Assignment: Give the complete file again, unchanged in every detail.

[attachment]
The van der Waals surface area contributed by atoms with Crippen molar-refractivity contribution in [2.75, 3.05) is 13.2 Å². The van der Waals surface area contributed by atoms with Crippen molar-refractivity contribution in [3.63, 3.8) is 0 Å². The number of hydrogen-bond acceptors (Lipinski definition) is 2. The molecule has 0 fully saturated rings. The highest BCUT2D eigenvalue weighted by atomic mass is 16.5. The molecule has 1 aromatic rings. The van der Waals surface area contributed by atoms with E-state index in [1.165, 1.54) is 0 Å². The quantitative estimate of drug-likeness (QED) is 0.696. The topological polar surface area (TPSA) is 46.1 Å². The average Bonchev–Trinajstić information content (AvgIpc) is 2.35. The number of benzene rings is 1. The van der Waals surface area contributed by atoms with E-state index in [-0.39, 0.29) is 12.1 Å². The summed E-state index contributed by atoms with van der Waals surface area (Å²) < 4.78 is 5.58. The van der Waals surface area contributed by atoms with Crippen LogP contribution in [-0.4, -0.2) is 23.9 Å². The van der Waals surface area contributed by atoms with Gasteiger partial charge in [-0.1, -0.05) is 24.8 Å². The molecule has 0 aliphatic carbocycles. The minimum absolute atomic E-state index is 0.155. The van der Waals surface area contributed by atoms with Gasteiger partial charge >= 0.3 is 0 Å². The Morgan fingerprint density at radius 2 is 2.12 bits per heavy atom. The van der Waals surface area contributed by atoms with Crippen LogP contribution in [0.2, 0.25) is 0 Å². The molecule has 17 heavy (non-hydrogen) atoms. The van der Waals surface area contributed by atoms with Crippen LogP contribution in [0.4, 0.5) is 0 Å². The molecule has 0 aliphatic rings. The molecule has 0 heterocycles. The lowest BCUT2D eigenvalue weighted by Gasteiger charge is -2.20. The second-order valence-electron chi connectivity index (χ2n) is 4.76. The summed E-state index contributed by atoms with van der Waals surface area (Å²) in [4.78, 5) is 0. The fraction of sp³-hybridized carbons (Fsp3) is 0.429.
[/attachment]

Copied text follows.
The van der Waals surface area contributed by atoms with Crippen molar-refractivity contribution in [2.75, 3.05) is 13.2 Å². The van der Waals surface area contributed by atoms with Crippen molar-refractivity contribution in [3.63, 3.8) is 0 Å². The number of hydrogen-bond acceptors (Lipinski definition) is 2. The molecule has 0 fully saturated rings. The highest BCUT2D eigenvalue weighted by atomic mass is 16.5. The molecule has 1 aromatic rings. The van der Waals surface area contributed by atoms with E-state index in [1.165, 1.54) is 0 Å². The quantitative estimate of drug-likeness (QED) is 0.696. The topological polar surface area (TPSA) is 46.1 Å². The average Bonchev–Trinajstić information content (AvgIpc) is 2.35. The number of benzene rings is 1. The van der Waals surface area contributed by atoms with E-state index in [-0.39, 0.29) is 12.1 Å². The summed E-state index contributed by atoms with van der Waals surface area (Å²) < 4.78 is 5.58. The van der Waals surface area contributed by atoms with Crippen LogP contribution in [-0.4, -0.2) is 23.9 Å². The van der Waals surface area contributed by atoms with Gasteiger partial charge in [-0.1, -0.05) is 24.8 Å². The molecule has 0 aliphatic carbocycles. The minimum absolute atomic E-state index is 0.155. The van der Waals surface area contributed by atoms with Gasteiger partial charge >= 0.3 is 0 Å². The Morgan fingerprint density at radius 2 is 2.12 bits per heavy atom. The van der Waals surface area contributed by atoms with Crippen LogP contribution in [0.2, 0.25) is 0 Å². The molecule has 17 heavy (non-hydrogen) atoms. The van der Waals surface area contributed by atoms with Crippen LogP contribution in [0.4, 0.5) is 0 Å². The molecule has 0 aliphatic rings. The molecule has 0 heterocycles. The lowest BCUT2D eigenvalue weighted by Gasteiger charge is -2.20. The second-order valence-electron chi connectivity index (χ2n) is 4.76. The summed E-state index contributed by atoms with van der Waals surface area (Å²) in [4.78, 5) is 0. The fraction of sp³-hybridized carbons (Fsp3) is 0.429.